Practicing Antifragility as a Gay Person

Note: whenever I start to veer into the topics explored in this post, some people feel defensive or angry. Perhaps they feel like my words are a judgement of their own complicated lives, which is never my intention. Because of this, I want to premise this article with saying that this is about me, not about you. If you read my words and feel like they don’t map onto your own experience as an LGBT+ person, then chances are good that my words in this post don’t reflect your reality. They aren’t a judgment or an expectation. As with everything, my story fits within an intersectional lens, and it would probably be different if I were a person of color, trans, or of a different economic status. If, however, you do feel like my words in this article resonate, then I’m glad you are able to take something from my story and apply it to your life.

Back 2013, I rose to prominence as a gay Christian blogger fighting for the inclusion of LGBT people in the church (incidentally, my blog was called Sacred Tension, which is now the name of my podcast.) I was hell bent on creating a better world for LGBT Christians, and I’m still convinced that my writing from that time is some of the best I’ve ever done in my life. However, I was also incredibly fragile. I suffered regular breakdowns, and I do mean genuine, horrifically painful breakdowns, in which I would self-harm, plummet down suicidal abysses, and go on reckless, compulsive sexual benders.

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Being Gay is the Least Interesting Thing About Me (UPDATED)

As I’ve watched online leftist spaces and parts of my local LGBTQ community, I’ve noticed a concerning trend. Many LGBTQ people (especially the younger, post-millennial generations) seem to be progressively infatuated with their identities, and centering it as the most important part of their existence.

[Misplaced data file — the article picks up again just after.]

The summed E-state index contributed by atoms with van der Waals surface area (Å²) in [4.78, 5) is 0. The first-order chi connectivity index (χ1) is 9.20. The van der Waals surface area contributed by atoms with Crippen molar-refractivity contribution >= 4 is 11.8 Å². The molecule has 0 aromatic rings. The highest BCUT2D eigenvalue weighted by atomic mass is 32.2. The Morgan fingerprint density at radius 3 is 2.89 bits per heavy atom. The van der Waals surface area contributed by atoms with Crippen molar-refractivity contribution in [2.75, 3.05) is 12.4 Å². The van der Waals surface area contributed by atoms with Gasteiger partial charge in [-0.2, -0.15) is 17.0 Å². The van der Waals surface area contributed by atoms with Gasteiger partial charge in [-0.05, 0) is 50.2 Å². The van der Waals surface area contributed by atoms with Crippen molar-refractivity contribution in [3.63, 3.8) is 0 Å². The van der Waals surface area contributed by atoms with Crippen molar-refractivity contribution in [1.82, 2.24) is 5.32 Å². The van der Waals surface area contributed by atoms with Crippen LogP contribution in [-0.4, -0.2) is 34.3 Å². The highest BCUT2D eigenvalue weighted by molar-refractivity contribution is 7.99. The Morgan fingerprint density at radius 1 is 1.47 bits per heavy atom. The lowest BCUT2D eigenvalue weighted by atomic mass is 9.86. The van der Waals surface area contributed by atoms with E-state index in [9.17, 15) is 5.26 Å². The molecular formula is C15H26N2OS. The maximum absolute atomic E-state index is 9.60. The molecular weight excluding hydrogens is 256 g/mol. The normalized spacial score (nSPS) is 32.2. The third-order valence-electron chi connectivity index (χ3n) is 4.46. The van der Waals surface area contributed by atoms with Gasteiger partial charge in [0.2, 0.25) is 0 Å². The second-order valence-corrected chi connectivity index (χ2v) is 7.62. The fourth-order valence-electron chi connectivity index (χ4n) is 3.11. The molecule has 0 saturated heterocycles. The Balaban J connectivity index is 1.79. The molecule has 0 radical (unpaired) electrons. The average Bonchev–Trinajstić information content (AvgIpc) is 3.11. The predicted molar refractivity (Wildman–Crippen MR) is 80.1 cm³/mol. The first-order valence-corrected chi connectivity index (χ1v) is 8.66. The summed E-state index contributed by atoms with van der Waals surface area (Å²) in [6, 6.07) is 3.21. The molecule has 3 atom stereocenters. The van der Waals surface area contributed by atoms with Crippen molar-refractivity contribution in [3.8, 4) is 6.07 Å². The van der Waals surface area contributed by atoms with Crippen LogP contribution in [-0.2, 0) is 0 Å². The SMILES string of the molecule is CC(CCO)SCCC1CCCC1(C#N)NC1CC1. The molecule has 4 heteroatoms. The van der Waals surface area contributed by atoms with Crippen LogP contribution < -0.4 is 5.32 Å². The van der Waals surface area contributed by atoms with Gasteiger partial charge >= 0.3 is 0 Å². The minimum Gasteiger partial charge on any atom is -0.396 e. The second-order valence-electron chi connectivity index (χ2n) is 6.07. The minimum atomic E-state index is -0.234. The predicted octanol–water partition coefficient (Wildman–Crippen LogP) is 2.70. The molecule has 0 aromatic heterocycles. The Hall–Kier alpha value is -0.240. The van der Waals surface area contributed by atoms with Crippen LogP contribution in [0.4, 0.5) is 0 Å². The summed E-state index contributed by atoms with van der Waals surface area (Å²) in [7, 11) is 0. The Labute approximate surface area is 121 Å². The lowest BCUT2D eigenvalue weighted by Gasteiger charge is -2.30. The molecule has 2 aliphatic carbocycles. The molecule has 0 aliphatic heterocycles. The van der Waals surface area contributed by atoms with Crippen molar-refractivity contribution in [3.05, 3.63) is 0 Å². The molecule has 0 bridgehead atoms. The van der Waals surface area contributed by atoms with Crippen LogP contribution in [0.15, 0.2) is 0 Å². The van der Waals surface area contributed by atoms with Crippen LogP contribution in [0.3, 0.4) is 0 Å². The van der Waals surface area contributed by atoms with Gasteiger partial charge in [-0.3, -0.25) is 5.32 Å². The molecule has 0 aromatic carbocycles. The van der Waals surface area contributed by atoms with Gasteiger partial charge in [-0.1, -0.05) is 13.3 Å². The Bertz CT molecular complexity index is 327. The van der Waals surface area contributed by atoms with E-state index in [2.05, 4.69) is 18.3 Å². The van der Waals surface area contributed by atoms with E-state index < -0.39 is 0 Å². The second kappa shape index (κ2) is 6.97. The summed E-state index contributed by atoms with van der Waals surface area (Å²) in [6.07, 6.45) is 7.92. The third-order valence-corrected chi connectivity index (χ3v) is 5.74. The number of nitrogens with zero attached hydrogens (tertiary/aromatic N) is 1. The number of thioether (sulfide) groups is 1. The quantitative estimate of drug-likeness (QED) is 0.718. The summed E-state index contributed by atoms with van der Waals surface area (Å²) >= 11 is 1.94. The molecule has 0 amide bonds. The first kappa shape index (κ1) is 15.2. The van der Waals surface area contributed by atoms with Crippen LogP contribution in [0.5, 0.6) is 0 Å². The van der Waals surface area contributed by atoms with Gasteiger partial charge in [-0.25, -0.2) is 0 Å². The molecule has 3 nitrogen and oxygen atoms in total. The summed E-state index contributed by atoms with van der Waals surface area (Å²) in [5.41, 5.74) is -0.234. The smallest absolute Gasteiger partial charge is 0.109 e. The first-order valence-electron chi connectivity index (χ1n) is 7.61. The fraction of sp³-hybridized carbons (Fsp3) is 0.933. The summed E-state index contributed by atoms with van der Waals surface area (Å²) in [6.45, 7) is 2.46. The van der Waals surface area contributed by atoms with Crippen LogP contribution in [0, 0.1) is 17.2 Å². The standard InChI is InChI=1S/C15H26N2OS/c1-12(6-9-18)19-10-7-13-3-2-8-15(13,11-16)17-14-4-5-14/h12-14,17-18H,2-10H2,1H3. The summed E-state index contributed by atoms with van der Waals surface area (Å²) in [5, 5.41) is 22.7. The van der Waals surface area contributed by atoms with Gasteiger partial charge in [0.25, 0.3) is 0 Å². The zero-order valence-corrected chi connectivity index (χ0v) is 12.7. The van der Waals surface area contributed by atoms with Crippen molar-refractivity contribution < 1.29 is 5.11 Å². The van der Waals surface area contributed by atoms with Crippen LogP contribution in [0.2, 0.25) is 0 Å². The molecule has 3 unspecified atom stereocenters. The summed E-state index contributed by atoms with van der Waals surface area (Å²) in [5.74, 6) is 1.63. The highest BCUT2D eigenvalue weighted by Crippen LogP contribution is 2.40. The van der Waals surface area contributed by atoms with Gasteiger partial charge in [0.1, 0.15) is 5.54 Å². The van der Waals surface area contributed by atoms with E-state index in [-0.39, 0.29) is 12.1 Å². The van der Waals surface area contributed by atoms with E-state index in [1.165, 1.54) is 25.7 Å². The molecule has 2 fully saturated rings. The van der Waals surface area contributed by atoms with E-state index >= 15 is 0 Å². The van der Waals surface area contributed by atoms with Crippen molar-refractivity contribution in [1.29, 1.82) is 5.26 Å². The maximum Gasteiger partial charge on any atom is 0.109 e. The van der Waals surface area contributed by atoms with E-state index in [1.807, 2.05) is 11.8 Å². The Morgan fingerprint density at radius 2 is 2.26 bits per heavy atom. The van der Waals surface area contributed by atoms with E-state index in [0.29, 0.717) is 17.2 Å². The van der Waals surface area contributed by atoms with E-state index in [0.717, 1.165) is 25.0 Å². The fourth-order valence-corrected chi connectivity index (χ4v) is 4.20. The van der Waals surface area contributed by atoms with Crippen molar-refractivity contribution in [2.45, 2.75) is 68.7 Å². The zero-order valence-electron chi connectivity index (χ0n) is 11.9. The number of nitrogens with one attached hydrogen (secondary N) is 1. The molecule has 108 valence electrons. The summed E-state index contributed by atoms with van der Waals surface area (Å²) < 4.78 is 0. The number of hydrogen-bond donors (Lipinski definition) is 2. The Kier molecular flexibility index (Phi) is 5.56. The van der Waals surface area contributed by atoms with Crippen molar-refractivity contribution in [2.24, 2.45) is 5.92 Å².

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I Am Now An Outsider to the Christian LGBT Community I Helped Build, And That Hurts

Several days ago, an ugly battle over the resurrection of Christ exploded on theological twitter. It started when two prominent theologians started tweeting about a non-literal perspective of the resurrection, and the conversation quickly devolved into a morass of ugliness and bitterness. The details of the debate are immaterial to this post, so I won’t get into them. What stands out to me, though, is that many of the people defending the literal view of the resurrection were my fellow LGBT progressives. As I read through these tweets, and absorbed a toxic dose of twitter radiation, I had a painful realization, and I suddenly understood why my departure from credal Christian faith has hurt so much. I realized that, over the course of years, I slowly became an outsider to the very LGBT communities I helped build.

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The 4 Steps of Standing in Solidarity with LGBT People

I regularly find myself in conversation with people who feel deeply conflicted about how to love and respond to LGBT people: conservative minsters whose hearts have softened towards LGBT people, but whose theology has not; college chaplains who are suddenly finding themselves flummoxed by trans, queer, and gay students sitting in their office, struggling with faith and sexuality; parents, friends, siblings of gay people who see the damage done by the church and don’t know how to stop perpetuating that damage.

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Speaking the Truth In Love Can Break LGBT People